Total Nonstop Action Wrestling[edit]

Debut (2010)[edit]

Mr. Anderson at a TNA event in 2010.

In January 2010, Anderson signed a one-year deal with Total Nonstop Action Wrestling (TNA).[71] He would make his debut to the company at the Genesis pay-per-view on January 17, 2010, working under the ring name Mr. Anderson. As a mystery opponent, he wrestled Abyss, whom he pinned after using brass knuckles.[72] Anderson made his Impact! debut on January 21, 2010. He would deliver a promo explaining why he came to TNA, while disparaging Abyss.[73]

At Against All Odds, Anderson defeated Kurt Angle and Abyss to advance to the finals of the 8 Card Stud Tournament, where he lost to D'Angelo Dinero.[74] On the following edition of Impact!, Angle, whom Anderson had defeated by using his dog tags against him, promised to make him suffer for disrespecting U.S. soldiers, which led to Anderson coming out and laying him out by hitting him with a mic, effectively starting a feud between the two.[75] At Destination X, Angle defeated Anderson by submission in a rematch.[76] Anderson and Angle were booked in a rubber match inside a steel cage at Lockdown.[77] On the April 5 edition of Impact!, Anderson defeated Angle in a ladder match to win possession of the key to the cage door.[78] At Lockdown, Angle defeated Anderson in a steel cage match.[79] At Sacrifice, Anderson was defeated by Jeff Hardy. After the match, Anderson offered to shake Hardy's hand, but the offer was declined.[80] On the following edition of Impact!, Anderson helped Hardy defeat Sting in the main event of the show. After the match, both Anderson and Hardy were attacked by Sting.[81]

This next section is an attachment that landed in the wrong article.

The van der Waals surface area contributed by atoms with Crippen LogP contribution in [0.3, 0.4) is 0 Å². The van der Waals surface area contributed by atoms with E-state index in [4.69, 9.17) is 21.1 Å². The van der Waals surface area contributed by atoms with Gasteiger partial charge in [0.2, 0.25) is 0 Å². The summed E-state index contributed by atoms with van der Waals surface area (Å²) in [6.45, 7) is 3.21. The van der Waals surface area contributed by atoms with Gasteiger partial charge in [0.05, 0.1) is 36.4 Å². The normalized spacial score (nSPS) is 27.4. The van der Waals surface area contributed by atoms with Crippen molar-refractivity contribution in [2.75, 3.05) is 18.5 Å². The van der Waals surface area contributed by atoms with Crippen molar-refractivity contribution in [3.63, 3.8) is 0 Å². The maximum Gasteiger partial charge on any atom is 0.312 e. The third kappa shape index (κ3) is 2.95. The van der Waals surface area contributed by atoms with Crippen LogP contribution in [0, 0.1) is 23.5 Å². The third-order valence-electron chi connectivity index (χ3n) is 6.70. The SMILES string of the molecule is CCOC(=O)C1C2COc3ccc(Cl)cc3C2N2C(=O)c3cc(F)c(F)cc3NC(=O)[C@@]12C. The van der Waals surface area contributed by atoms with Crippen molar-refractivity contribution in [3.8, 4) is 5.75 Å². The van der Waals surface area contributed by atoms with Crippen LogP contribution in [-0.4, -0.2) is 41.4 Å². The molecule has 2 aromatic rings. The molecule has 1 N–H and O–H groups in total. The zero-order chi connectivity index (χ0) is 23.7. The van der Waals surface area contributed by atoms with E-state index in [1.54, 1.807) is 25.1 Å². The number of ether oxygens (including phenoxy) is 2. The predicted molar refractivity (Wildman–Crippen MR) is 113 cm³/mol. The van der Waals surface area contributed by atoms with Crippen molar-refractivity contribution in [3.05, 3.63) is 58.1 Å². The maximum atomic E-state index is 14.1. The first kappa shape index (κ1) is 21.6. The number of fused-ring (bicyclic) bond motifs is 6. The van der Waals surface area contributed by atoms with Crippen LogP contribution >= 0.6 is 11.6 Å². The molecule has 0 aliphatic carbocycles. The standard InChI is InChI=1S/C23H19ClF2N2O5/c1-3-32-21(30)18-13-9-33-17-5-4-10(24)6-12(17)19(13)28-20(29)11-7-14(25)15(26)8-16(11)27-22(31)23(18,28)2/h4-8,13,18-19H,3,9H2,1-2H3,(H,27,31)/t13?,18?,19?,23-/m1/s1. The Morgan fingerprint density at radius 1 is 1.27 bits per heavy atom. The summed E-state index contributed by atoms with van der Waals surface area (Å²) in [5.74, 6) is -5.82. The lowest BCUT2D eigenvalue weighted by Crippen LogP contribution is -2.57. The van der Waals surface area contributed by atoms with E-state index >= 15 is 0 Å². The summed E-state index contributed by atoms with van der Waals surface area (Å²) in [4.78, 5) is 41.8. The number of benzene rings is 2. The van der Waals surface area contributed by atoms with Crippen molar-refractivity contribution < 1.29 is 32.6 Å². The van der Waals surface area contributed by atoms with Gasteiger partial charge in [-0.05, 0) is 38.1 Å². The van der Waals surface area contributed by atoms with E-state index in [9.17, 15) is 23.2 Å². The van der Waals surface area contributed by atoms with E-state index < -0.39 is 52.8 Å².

At Slammiversary VIII, Anderson and Hardy, the team now known as the Enigmatic Assholes, defeated Beer Money, Inc. (Robert Roode and James Storm) in a tag team match.[82] At Victory Road, Anderson and Hardy attempted to win the TNA World Heavyweight Championship from Rob Van Dam in a four-way match, also involving Abyss, but were unsuccessful.[83] On the following edition of Impact!, Anderson saved former rival D'Angelo Dinero from Matt Morgan.[84] On the July 22 edition of Impact!, Anderson defeated Morgan, but was after the match assaulted and bloodied by him.[85] On the August 19 edition of Impact!, the TNA World Heavyweight Championship was vacated and Anderson was entered into an eight-man tournament for the title, defeating Jay Lethal in his first round match.[86] At the semifinals at No Surrender, Anderson defeated D'Angelo Dinero to advance to the finals at Bound for Glory.[87] On September 21, TNA President Dixie Carter announced that Anderson had signed a new long term contract with the company.[88]